These wings could be eaten with any manner of dipping sauces, like this one, any of these ones, or this one. We ate them standing up around the kitchen island like animals with no sauce at all and they were awesome. These could clearly be done on a regular old grill at 350 for an hour, flipped regularly. You’ll miss some smokey flavor, but I don’t think you’d miss that much, so if you don’t have a fancy Big Green Egg, don’t fret. Go for it.
I was driving us home Friday evening after we arrived home in LA after 20 hours of travel when I heard something on KCRW about Rosh Hashanah. “Oh shit!” I said, “It’s Rosh Hashanah tomorrow!”
“What’s that?” Felix could have been referring to Rosh Hashanah or to the car in front of us. We were tired.
“It’s the Jewish New Year!”
He was relieved or unconcerned, or both.
I managed to sleep a solid 11 hours Friday night and woke up at 6:30 in the morning. I was at Whole Foods by 7am getting milk for coffee and a couple of urgent basic staples to fill an empty fridge. Due to jet lag and general Whole Foods seduction, that included a bottle of dry Vermouth and a “new” ancient alcoholic beverage made from some sort of root and cloves, and three packages of gartisnal oat cheese and some hand-pulled mozzarella. I also bought my Rosh Hashanah brisket, well sign-posted in the meat section for the holiday.
About 4:30 or 5 that day, crumbling like a toddler who’d missed her nap, I asked Felix f we should really eat the brisket that had been cooking for 7+ hours or if we shouldn’t maybe go out for Mexican. I had just learned that Rosh Hashanah was not in fact that day but would start the following day. I was distraught. Felix was again unconcerned.
“We could have the brisket,” I said, “but it needs more time. I need more time. There’s stuff I need to figure out.”
“We’ve been eating out for two weeks.” It’s been more than that, really – I don’t think I’ve cooked since wedding week, a month ago.
“But Rosh Hashanah isn’t until tomorrow.” I was seriously distraught.
“We aren’t Jewish.”
Point taken. While I’d shared many a Rosh Hashanah with friends over the years, leaving me with many good memories and a fondness for the holiday, Felix – meh, not so much.
But I still wasn’t up to finishing the brisket in any meaningful way and I realllly wanted to eat it on Rosh Hashanah, because it would have just been weird otherwise. So, I defrosted a quart bag of this chili from the freezer, which was truly delicious and ready in ten minutes.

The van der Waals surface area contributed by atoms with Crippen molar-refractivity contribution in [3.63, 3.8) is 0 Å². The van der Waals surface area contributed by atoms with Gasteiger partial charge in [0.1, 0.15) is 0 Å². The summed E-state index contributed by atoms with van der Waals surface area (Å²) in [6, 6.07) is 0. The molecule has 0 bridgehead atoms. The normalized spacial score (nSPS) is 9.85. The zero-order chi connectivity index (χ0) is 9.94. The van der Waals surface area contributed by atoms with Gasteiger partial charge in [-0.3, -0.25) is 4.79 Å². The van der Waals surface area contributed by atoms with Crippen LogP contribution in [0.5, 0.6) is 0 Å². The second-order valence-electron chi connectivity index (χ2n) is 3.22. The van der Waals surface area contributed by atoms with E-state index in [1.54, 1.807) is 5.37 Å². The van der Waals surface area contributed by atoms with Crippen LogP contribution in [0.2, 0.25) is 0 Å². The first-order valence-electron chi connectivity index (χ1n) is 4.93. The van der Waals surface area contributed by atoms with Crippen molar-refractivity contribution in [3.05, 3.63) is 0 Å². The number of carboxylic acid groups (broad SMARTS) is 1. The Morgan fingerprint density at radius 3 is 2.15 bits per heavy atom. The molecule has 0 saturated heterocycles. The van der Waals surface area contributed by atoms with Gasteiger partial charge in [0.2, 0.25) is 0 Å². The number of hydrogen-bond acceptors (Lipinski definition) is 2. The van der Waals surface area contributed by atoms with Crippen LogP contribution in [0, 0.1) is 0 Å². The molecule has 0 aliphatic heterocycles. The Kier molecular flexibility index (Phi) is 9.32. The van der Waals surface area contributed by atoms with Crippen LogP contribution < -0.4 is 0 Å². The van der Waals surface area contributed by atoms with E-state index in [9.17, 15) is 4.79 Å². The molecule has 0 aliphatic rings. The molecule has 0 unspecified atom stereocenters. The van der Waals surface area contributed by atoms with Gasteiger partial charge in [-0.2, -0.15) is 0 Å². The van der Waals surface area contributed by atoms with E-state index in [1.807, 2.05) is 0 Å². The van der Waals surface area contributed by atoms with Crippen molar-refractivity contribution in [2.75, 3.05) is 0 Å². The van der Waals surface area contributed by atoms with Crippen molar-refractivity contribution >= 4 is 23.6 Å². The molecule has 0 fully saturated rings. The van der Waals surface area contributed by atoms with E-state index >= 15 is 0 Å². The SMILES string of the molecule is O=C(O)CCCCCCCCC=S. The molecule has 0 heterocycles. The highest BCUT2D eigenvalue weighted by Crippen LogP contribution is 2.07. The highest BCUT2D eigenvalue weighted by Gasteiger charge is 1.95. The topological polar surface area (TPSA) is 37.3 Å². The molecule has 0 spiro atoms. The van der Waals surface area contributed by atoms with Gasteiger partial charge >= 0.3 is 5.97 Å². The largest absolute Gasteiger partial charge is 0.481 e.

Sunday I was able to finish the brisket with the attention it deserved. I was still pretty disastrous – I’d been up since 3 that morning, when my body declared it was done sleeping. That being said, it was quite tasty and if I could do it in the state I was in this weekend, you can do it – make this tangy, tender brisket, maybe next Rosh Hashanah – but double check the date.
Please note that this brisket is inspired by my friend Nicole’s mom’s brisket, but I’ve made a bunch of tweaks and additions. As such, and given that we are not actually Jewish, I have no idea if it’s still fit for the holiday table, for if you’re just paying homage to the Jewish New Year, it’ll do nicely.
Wicked Delicious Brisket
4 large onions, sliced
6 cloves garlic, whole
20 sprigs of thyme
10 sprigs of marjoram
3 lb brisket, fat layer trimmed (but not obsessively so)
3 tsp salt, divided
2 tsp fresh cracked black pepper
6 oz tomato paste
4 oz dry vermouth
½ tsp cinnamon
1 tsp (heaping) Dijon mustard
2 tsp cider vinegar
½ tsp Worcester sauce
Layer 2/3 of onions, all garlic, and ¾ herbs (give or take) in the bottom of a 7 or 5 quart slow cooker. (See oven instructions below*)
Using half of salt and all of the pepper, season the brisket and lay it on top of your pile of onions and herbs.
Combine remaining six ingredients and remaining salt in a small bowl – I used my 4-cup measuring cup. The tomato paste won’t want to combine with the vermouth, but with a little whisking, it will do what it is told. Pour the sauce on top of the brisket, making sure to cover the meat.
Top with remaining onions and herbs.
Set your slow cooker for 2 ½ hours on high followed by 5 hours on low.
Ideally, you’ll have two days to do this – the flavor and tenderness really will be the better for it. At this point, you’ll transfer the whole mess to a baking dish, let it cool a bit, and move it to the fridge overnight.
Remove the chilled brisket and onion goo from the fridge about 2 hours before you’re ready to eat, so that you can make the sauce and have it re-heated in time for dinner, including buffer time for getting your sauce tasting just right.